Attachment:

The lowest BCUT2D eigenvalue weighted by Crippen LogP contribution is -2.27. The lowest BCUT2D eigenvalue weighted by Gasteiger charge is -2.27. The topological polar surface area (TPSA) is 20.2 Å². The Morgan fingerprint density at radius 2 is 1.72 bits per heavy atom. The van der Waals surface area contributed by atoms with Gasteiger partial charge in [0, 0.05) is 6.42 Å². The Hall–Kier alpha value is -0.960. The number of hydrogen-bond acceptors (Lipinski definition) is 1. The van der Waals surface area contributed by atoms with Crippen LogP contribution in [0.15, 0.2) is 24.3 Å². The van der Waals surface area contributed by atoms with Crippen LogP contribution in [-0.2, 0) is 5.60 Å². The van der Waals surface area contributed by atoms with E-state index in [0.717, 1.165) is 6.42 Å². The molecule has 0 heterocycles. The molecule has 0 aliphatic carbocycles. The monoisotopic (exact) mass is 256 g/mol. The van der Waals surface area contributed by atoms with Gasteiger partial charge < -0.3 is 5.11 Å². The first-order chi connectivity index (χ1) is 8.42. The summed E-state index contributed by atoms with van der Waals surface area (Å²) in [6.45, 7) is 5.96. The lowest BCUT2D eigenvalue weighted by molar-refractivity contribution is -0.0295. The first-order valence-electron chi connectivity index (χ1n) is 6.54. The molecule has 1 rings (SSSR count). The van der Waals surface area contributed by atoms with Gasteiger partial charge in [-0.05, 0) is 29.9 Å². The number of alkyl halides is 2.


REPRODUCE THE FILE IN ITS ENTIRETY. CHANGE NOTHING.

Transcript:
The lowest BCUT2D eigenvalue weighted by Crippen LogP contribution is -2.27. The lowest BCUT2D eigenvalue weighted by Gasteiger charge is -2.27. The topological polar surface area (TPSA) is 20.2 Å². The Morgan fingerprint density at radius 2 is 1.72 bits per heavy atom. The van der Waals surface area contributed by atoms with Gasteiger partial charge in [0, 0.05) is 6.42 Å². The Hall–Kier alpha value is -0.960. The number of hydrogen-bond acceptors (Lipinski definition) is 1. The van der Waals surface area contributed by atoms with Crippen LogP contribution in [0.15, 0.2) is 24.3 Å². The van der Waals surface area contributed by atoms with Crippen LogP contribution in [-0.2, 0) is 5.60 Å². The van der Waals surface area contributed by atoms with E-state index in [0.717, 1.165) is 6.42 Å². The molecule has 0 heterocycles. The molecule has 0 aliphatic carbocycles. The monoisotopic (exact) mass is 256 g/mol. The van der Waals surface area contributed by atoms with Gasteiger partial charge < -0.3 is 5.11 Å². The first-order chi connectivity index (χ1) is 8.42. The summed E-state index contributed by atoms with van der Waals surface area (Å²) in [6.45, 7) is 5.96. The lowest BCUT2D eigenvalue weighted by molar-refractivity contribution is -0.0295. The first-order valence-electron chi connectivity index (χ1n) is 6.54. The molecule has 1 rings (SSSR count). The van der Waals surface area contributed by atoms with Gasteiger partial charge in [-0.05, 0) is 29.9 Å². The number of alkyl halides is 2.